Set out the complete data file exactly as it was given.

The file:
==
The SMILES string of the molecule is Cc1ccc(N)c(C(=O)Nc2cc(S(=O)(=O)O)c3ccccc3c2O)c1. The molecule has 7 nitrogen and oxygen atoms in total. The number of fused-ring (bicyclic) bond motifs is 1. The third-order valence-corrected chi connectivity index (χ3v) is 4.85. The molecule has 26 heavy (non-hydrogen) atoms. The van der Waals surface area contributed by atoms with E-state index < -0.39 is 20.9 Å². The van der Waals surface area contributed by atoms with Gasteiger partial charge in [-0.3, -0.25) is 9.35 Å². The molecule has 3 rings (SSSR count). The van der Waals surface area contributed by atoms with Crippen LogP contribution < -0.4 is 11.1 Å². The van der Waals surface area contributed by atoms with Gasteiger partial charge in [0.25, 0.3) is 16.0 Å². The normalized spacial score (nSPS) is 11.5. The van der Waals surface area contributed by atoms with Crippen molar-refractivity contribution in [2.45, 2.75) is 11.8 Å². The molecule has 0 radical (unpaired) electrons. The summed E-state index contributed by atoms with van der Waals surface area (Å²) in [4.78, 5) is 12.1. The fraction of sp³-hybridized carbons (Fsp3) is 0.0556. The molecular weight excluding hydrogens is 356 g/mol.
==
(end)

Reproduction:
The SMILES string of the molecule is Cc1ccc(N)c(C(=O)Nc2cc(S(=O)(=O)O)c3ccccc3c2O)c1. The molecule has 7 nitrogen and oxygen atoms in total. The number of fused-ring (bicyclic) bond motifs is 1. The third-order valence-corrected chi connectivity index (χ3v) is 4.85. The molecule has 26 heavy (non-hydrogen) atoms. The van der Waals surface area contributed by atoms with E-state index < -0.39 is 20.9 Å². The van der Waals surface area contributed by atoms with Gasteiger partial charge in [-0.3, -0.25) is 9.35 Å². The molecule has 3 rings (SSSR count). The van der Waals surface area contributed by atoms with Crippen LogP contribution < -0.4 is 11.1 Å². The van der Waals surface area contributed by atoms with Gasteiger partial charge in [0.25, 0.3) is 16.0 Å². The normalized spacial score (nSPS) is 11.5. The van der Waals surface area contributed by atoms with Crippen molar-refractivity contribution in [2.45, 2.75) is 11.8 Å². The molecule has 0 radical (unpaired) electrons. The summed E-state index contributed by atoms with van der Waals surface area (Å²) in [4.78, 5) is 12.1. The fraction of sp³-hybridized carbons (Fsp3) is 0.0556. The molecular weight excluding hydrogens is 356 g/mol.